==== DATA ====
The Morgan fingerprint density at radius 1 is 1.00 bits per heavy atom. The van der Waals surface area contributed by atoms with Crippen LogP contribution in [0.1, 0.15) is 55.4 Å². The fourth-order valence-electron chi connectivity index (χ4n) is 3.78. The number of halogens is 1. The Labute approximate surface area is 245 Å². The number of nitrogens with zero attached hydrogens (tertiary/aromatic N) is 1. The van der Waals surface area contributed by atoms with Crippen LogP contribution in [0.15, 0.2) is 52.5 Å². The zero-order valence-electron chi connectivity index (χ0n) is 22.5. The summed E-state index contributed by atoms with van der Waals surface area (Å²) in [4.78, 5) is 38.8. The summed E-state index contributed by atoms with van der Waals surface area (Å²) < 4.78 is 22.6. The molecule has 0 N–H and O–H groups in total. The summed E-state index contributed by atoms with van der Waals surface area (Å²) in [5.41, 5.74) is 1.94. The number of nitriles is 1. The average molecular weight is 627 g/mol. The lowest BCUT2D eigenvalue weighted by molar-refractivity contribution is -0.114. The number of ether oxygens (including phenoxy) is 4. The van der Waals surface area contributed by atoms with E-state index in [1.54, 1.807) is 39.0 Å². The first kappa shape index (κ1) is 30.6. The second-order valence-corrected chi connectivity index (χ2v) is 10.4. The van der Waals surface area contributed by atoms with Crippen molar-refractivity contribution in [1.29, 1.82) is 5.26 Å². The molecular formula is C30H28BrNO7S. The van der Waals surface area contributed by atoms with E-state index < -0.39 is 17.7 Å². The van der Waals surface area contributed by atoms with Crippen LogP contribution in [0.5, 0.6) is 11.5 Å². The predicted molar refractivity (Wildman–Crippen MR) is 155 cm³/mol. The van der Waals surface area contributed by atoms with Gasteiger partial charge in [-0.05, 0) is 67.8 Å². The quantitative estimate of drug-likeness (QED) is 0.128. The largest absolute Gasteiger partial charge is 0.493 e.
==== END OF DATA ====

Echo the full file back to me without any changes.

The Morgan fingerprint density at radius 1 is 1.00 bits per heavy atom. The van der Waals surface area contributed by atoms with Crippen LogP contribution in [0.1, 0.15) is 55.4 Å². The fourth-order valence-electron chi connectivity index (χ4n) is 3.78. The number of halogens is 1. The Labute approximate surface area is 245 Å². The number of nitrogens with zero attached hydrogens (tertiary/aromatic N) is 1. The van der Waals surface area contributed by atoms with Crippen LogP contribution in [0.15, 0.2) is 52.5 Å². The zero-order valence-electron chi connectivity index (χ0n) is 22.5. The summed E-state index contributed by atoms with van der Waals surface area (Å²) in [4.78, 5) is 38.8. The summed E-state index contributed by atoms with van der Waals surface area (Å²) < 4.78 is 22.6. The molecule has 0 N–H and O–H groups in total. The summed E-state index contributed by atoms with van der Waals surface area (Å²) in [5.41, 5.74) is 1.94. The number of nitriles is 1. The average molecular weight is 627 g/mol. The lowest BCUT2D eigenvalue weighted by molar-refractivity contribution is -0.114. The number of ether oxygens (including phenoxy) is 4. The van der Waals surface area contributed by atoms with E-state index in [1.54, 1.807) is 39.0 Å². The first kappa shape index (κ1) is 30.6. The second-order valence-corrected chi connectivity index (χ2v) is 10.4. The van der Waals surface area contributed by atoms with Crippen molar-refractivity contribution in [1.29, 1.82) is 5.26 Å². The molecular formula is C30H28BrNO7S. The van der Waals surface area contributed by atoms with E-state index < -0.39 is 17.7 Å². The van der Waals surface area contributed by atoms with Crippen LogP contribution in [0.5, 0.6) is 11.5 Å². The predicted molar refractivity (Wildman–Crippen MR) is 155 cm³/mol. The van der Waals surface area contributed by atoms with Gasteiger partial charge in [-0.05, 0) is 67.8 Å². The quantitative estimate of drug-likeness (QED) is 0.128. The largest absolute Gasteiger partial charge is 0.493 e.